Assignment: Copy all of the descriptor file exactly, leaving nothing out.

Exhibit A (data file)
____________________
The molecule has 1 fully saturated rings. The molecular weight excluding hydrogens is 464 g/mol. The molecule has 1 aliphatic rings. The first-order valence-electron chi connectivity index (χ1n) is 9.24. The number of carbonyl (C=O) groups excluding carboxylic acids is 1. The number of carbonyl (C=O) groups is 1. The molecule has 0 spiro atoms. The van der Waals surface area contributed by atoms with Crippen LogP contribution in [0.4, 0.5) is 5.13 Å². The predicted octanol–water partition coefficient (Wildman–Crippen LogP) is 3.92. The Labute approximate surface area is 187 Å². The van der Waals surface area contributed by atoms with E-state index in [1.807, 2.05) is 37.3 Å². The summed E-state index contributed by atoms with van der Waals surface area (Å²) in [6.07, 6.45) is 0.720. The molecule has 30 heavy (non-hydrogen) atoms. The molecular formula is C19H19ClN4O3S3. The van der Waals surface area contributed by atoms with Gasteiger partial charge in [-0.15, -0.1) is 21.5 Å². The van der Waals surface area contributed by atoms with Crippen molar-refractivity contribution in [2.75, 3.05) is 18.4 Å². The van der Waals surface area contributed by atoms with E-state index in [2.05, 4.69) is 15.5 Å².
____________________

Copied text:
The molecule has 1 fully saturated rings. The molecular weight excluding hydrogens is 464 g/mol. The molecule has 1 aliphatic rings. The first-order valence-electron chi connectivity index (χ1n) is 9.24. The number of carbonyl (C=O) groups excluding carboxylic acids is 1. The number of carbonyl (C=O) groups is 1. The molecule has 0 spiro atoms. The van der Waals surface area contributed by atoms with Crippen LogP contribution in [0.4, 0.5) is 5.13 Å². The predicted octanol–water partition coefficient (Wildman–Crippen LogP) is 3.92. The Labute approximate surface area is 187 Å². The van der Waals surface area contributed by atoms with E-state index in [1.807, 2.05) is 37.3 Å². The summed E-state index contributed by atoms with van der Waals surface area (Å²) in [6.07, 6.45) is 0.720. The molecule has 30 heavy (non-hydrogen) atoms. The molecular formula is C19H19ClN4O3S3. The van der Waals surface area contributed by atoms with Gasteiger partial charge in [-0.15, -0.1) is 21.5 Å². The van der Waals surface area contributed by atoms with Crippen molar-refractivity contribution in [2.75, 3.05) is 18.4 Å². The van der Waals surface area contributed by atoms with E-state index in [2.05, 4.69) is 15.5 Å².